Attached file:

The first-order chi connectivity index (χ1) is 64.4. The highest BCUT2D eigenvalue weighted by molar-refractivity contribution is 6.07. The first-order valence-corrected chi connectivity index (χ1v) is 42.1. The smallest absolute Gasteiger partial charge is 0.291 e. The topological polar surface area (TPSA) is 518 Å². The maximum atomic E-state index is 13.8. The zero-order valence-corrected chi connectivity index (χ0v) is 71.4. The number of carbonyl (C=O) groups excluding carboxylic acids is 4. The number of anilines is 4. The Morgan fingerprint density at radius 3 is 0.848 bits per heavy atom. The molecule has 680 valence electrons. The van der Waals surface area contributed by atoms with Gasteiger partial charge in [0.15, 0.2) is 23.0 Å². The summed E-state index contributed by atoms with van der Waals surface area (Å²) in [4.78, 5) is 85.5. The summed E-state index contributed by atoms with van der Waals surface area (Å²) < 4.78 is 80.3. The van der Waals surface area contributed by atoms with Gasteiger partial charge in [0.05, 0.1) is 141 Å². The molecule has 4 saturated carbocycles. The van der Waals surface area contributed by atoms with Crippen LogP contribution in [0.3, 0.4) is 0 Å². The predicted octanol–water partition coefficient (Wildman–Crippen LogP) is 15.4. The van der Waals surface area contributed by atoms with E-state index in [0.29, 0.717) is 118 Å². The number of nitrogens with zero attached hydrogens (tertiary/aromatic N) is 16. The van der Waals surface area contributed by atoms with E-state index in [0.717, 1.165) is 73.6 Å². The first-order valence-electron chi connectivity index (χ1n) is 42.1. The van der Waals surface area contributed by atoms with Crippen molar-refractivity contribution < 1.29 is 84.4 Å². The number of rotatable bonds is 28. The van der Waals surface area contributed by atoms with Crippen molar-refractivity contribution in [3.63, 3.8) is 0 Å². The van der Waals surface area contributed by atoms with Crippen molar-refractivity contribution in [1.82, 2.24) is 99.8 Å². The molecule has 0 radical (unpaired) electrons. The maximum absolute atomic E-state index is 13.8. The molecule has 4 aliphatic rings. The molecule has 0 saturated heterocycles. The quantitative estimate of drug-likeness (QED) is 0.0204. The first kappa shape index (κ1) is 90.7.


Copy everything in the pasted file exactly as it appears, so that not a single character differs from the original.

The first-order chi connectivity index (χ1) is 64.4. The highest BCUT2D eigenvalue weighted by molar-refractivity contribution is 6.07. The first-order valence-corrected chi connectivity index (χ1v) is 42.1. The smallest absolute Gasteiger partial charge is 0.291 e. The topological polar surface area (TPSA) is 518 Å². The maximum atomic E-state index is 13.8. The zero-order valence-corrected chi connectivity index (χ0v) is 71.4. The number of carbonyl (C=O) groups excluding carboxylic acids is 4. The number of anilines is 4. The Morgan fingerprint density at radius 3 is 0.848 bits per heavy atom. The molecule has 680 valence electrons. The van der Waals surface area contributed by atoms with Gasteiger partial charge in [0.15, 0.2) is 23.0 Å². The summed E-state index contributed by atoms with van der Waals surface area (Å²) in [4.78, 5) is 85.5. The summed E-state index contributed by atoms with van der Waals surface area (Å²) < 4.78 is 80.3. The van der Waals surface area contributed by atoms with Gasteiger partial charge in [0.05, 0.1) is 141 Å². The molecule has 4 saturated carbocycles. The van der Waals surface area contributed by atoms with Crippen LogP contribution in [0.3, 0.4) is 0 Å². The predicted octanol–water partition coefficient (Wildman–Crippen LogP) is 15.4. The van der Waals surface area contributed by atoms with E-state index in [0.29, 0.717) is 118 Å². The number of nitrogens with zero attached hydrogens (tertiary/aromatic N) is 16. The van der Waals surface area contributed by atoms with E-state index in [0.717, 1.165) is 73.6 Å². The first-order valence-electron chi connectivity index (χ1n) is 42.1. The van der Waals surface area contributed by atoms with Crippen molar-refractivity contribution < 1.29 is 84.4 Å². The number of rotatable bonds is 28. The van der Waals surface area contributed by atoms with Crippen molar-refractivity contribution in [3.63, 3.8) is 0 Å². The van der Waals surface area contributed by atoms with Crippen molar-refractivity contribution in [1.82, 2.24) is 99.8 Å². The molecule has 0 radical (unpaired) electrons. The maximum absolute atomic E-state index is 13.8. The molecule has 4 aliphatic rings. The molecule has 0 saturated heterocycles. The quantitative estimate of drug-likeness (QED) is 0.0204. The first kappa shape index (κ1) is 90.7.